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Complexity Aversion: Simplification in the Herrnstein and Allais Behaviors

Author

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  • James Stodder

    (Rensselaer Polytechnic Institute)

Abstract

The sub-optimal "meliorating" behavior studied by Herrnstein shows that all known animal species match average and not marginal payoffs. When information processing is costly, Herrnstein’s matching and a similar simplifying "paradox" discovered by Allais may be efficient for agents averse to the risk of making errors. Such simplification is likely to be an evolutionarily stable strategy. Differential aversion to errors can lead to different estimates, even without differences in estimating ability.

Suggested Citation

  • James Stodder, 1997. "Complexity Aversion: Simplification in the Herrnstein and Allais Behaviors," Eastern Economic Journal, Eastern Economic Association, vol. 23(1), pages 1-15, Winter.
  • Handle: RePEc:eej:eeconj:v:23:y:1997:i:1:p:1-15
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    File URL: http://web.holycross.edu/RePEc/eej/Archive/Volume23/V23N1P1_15.pdf
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    Citations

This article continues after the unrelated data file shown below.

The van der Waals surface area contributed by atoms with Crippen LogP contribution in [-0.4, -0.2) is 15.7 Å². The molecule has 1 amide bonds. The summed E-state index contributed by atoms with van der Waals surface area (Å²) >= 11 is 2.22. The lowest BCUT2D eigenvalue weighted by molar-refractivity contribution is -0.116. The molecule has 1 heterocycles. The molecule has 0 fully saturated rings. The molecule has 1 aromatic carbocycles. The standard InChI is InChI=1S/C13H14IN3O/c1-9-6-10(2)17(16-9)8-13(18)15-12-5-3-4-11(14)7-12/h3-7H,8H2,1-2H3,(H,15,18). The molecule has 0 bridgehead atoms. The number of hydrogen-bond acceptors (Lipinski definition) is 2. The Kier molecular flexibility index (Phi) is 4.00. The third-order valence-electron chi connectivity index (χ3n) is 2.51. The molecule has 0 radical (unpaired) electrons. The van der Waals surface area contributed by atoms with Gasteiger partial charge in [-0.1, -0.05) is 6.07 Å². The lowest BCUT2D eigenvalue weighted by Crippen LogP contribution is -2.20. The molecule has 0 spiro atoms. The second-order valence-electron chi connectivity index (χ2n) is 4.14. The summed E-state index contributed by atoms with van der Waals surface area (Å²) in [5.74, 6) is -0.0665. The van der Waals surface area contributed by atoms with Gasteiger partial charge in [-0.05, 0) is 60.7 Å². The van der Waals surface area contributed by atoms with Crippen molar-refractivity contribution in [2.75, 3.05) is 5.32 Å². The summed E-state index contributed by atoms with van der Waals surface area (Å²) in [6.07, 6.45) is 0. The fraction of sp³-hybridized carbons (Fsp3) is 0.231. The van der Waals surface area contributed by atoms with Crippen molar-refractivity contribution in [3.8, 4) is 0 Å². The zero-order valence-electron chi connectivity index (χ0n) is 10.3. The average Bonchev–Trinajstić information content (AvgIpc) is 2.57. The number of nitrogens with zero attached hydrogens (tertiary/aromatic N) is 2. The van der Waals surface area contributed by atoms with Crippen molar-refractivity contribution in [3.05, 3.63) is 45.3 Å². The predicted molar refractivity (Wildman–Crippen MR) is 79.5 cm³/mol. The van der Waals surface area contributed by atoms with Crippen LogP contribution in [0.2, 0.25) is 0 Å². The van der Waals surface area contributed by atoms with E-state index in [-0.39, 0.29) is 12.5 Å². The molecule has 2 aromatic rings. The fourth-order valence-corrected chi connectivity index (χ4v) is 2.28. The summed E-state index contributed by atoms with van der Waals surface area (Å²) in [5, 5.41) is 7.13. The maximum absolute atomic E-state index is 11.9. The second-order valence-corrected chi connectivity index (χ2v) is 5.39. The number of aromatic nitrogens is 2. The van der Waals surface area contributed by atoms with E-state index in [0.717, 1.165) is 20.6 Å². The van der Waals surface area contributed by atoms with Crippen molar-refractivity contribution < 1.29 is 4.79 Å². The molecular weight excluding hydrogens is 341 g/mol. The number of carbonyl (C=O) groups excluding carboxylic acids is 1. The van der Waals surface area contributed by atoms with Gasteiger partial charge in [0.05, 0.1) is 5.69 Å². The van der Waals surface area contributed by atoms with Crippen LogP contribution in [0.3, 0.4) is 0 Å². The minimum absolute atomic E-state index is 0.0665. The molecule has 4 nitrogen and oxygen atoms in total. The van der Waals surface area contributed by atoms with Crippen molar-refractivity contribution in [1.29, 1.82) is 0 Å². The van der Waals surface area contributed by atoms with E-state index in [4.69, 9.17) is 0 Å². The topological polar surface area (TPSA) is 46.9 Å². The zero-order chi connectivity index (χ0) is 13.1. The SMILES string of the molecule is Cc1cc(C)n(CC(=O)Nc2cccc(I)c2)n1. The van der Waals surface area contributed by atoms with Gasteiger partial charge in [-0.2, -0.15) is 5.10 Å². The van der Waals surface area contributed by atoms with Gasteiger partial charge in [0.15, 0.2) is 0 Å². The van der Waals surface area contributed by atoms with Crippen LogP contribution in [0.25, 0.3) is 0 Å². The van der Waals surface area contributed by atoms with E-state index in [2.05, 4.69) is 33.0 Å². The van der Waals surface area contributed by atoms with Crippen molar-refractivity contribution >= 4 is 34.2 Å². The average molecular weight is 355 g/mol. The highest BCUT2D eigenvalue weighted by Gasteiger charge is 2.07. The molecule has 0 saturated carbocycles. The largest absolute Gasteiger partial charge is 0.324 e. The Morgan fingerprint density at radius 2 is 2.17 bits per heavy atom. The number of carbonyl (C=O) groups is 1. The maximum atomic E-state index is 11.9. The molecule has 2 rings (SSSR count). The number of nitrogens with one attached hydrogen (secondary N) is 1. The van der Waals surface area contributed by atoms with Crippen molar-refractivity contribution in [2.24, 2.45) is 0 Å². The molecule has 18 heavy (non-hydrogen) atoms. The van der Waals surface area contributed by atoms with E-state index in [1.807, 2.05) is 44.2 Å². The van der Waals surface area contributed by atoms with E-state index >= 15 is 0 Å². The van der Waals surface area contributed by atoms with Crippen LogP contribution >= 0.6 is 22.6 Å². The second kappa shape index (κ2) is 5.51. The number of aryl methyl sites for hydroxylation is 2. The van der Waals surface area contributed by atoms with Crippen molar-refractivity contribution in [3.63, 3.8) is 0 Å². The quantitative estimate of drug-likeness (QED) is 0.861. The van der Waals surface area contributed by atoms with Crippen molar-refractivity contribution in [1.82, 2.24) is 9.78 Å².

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    Cited by:

    1. J. Barkley Rosser, 1999. "On the Complexities of Complex Economic Dynamics," Journal of Economic Perspectives, American Economic Association, vol. 13(4), pages 169-192, Fall.
    2. Peter Moffatt & Stefania Sitzia & Daniel Zizzo, 2015. "Heterogeneity in preferences towards complexity," Journal of Risk and Uncertainty, Springer, vol. 51(2), pages 147-170, October.
    3. Fogliatto, Flavio S. & da Silveira, Giovani J.C., 2008. "Mass customization: A method for market segmentation and choice menu design," International Journal of Production Economics, Elsevier, vol. 111(2), pages 606-622, February.

    More about this item

    JEL classification:

    • D81 - Microeconomics - - Information, Knowledge, and Uncertainty - - - Criteria for Decision-Making under Risk and Uncertainty
    • M21 - Business Administration and Business Economics; Marketing; Accounting; Personnel Economics - - Business Economics - - - Business Economics
    • D11 - Microeconomics - - Household Behavior - - - Consumer Economics: Theory

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